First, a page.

FRUK: What are your hopes and aspirations for this album?
I just want it to reach as many people as possible I suppose…that’s what anyone wants really. I’m really proud of it and I hope that people like it.
FRUK: Your music is clearly Americana/Country inspired…what’s your take on the audience for that type of music in the UK right now?
There’s a bit of confusion at the moment, certainly for me as to what those two genres even mean anymore. The way I see it is that ‘Country’ is definitely having a moment in the UK spotlight at the more commercial/pop end of the spectrum. Americana is a huge umbrella and obviously Country is under there. I think the fact that that end is having success shines a light on the wider genre as a whole and is bringing peoples attention around in that direction which is a good thing! I like the inclusivity of the ‘Americana’ genre in that all the styles I like to write in can come together underneath it; blues, jazz, soul, gospel… whereas with ‘Country’ itself, I think it has taken on a new, very different meaning. In any case, I think there’s a buzz surrounding both at the moment which is on the increase. There’s still a way to go though…lots of people aren’t really sure what ‘Americana’ is!
FRUK: Out of all the artists I’ve interviewed, you can claim what is (at least to me) the most impressive achievement of anyone! Didn’t one of your tracks get featured on ‘Sons of Anarchy’?…how cool is that?!! (I’m a huge SOA fan by the way…)
That was cool! The way that came about was that Kurt Sutter, the director, producer, writer, actor…he basically is Sons of Anarchy…came over to do a fan meet and greet. It just so happened that a member of my publishing team is a huge SOA fan and got in touch with him to see if he might need some live music for the event. He did! I got the call…went down and played a couple of sets whilst streams of people queued to meet Kurt. There’re some hard core SOA fans out there…one woman flew from Canada just for the event! I got chatting to Kurt afterwards and he asked ‘Do you have any music on you?’…I was like ‘Yeah, here’s my CD’. I didn’t think much more of it really. Then we got an email saying that they’d like to use ‘First Cuckoo of Spring’ in the show! It was very surreal to see it on the screen and hear that song in the background…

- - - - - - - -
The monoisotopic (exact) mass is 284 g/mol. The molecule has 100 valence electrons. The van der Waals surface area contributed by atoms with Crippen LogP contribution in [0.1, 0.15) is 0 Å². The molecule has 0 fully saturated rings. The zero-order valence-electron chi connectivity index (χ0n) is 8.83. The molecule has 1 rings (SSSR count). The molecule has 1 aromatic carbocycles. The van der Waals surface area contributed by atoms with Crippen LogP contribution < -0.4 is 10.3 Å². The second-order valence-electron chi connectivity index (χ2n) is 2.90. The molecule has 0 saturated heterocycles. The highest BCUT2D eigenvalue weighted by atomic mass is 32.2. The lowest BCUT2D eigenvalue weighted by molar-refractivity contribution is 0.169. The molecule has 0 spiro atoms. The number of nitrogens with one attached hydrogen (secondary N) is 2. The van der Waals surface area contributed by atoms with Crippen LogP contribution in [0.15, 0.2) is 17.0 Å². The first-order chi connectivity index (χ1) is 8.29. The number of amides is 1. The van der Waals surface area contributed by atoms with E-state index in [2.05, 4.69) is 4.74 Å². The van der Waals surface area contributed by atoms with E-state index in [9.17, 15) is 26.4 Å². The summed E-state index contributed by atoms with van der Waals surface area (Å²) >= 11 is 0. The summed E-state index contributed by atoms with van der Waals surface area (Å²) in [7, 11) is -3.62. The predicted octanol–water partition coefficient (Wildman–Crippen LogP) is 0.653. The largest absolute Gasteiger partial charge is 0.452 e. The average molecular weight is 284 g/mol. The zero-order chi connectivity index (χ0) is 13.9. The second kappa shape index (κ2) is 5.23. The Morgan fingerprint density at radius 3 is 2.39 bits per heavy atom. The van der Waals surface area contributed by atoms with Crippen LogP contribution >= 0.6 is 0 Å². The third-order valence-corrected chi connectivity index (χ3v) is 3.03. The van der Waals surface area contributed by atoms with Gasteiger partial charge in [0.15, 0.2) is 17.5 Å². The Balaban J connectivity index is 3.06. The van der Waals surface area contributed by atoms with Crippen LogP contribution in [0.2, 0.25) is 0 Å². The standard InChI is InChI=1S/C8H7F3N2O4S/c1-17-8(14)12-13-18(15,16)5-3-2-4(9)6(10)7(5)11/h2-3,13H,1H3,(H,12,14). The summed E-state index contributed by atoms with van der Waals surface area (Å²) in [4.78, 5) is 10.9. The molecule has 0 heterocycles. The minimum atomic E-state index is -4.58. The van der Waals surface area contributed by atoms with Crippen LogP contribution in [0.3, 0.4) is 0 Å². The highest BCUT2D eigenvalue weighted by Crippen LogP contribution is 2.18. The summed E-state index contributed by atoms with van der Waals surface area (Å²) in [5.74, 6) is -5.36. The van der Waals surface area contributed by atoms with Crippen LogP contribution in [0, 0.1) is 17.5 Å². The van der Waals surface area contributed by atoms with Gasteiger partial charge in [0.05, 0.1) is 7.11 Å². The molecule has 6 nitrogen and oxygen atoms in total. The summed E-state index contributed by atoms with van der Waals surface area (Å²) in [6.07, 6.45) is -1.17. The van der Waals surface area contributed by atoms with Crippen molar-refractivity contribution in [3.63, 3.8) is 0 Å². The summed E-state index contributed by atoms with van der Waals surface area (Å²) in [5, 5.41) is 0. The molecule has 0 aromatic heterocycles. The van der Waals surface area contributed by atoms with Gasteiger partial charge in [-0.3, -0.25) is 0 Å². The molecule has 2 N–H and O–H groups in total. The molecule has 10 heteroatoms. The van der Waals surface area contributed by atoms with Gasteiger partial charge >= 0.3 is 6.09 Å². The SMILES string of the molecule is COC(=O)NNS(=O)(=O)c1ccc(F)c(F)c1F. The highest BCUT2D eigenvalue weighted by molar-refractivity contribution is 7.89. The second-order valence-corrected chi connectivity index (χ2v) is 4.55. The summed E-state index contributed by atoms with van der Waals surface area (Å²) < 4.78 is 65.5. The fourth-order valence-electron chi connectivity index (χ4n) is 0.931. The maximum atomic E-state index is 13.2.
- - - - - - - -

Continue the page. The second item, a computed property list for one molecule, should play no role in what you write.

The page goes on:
FRUK: Was it in the final season?
Yeah it was in the opening episode of the last season…I think the episode was called ‘Black Widow’
FRUK: I’m gonna go and watch that again! So you’re on tour at the moment…it’s labelled as the album’s pre-release tour. How’s it going?
It’s going great. I love it, it’s very varied. A couple of nights ago I was playing in a hay-loft in Aberystwyth, in the middle of nowhere!
Every time I tour there’re slightly bigger audiences…I just feel like something’s bubbling away, really growing from the ground up. I’ve had a great reception. Some of these songs on the new album are so brand new…I wrote them a few weeks before we recorded them…they’d never been gigged. So I’ve been getting to know the songs. We’re coming towards the end of the tour now and I really feel like we’ve made good friends…we’re doing well together!
FRUK: Have they translated well to playing live?
Yeah they have done. You never know until you get them out there, but I feel that it’s going good.
FRUK: What’s your favourite track from the new album to perform?
I guess that would have to be a song called ‘Where The Blue Train Goes’. There’s a Gospel style call and response section in it which the audience can get involved in – it’s been working great…good fun!
FRUK: So what gives you more fulfilment? Writing and recording a great album, or ‘playing in hay lofts in Aberystwyth’?
Well, you can’t beat playing live. There are pros and cons to both obviously, but there really is nothing like the buzz of playing live. It’s addictive and fulfilling. If everything else was stripped away and someone said you can only pick one element of your job to do for the rest of your life, it would be singing live. I’ve always been a bit of performer I suppose!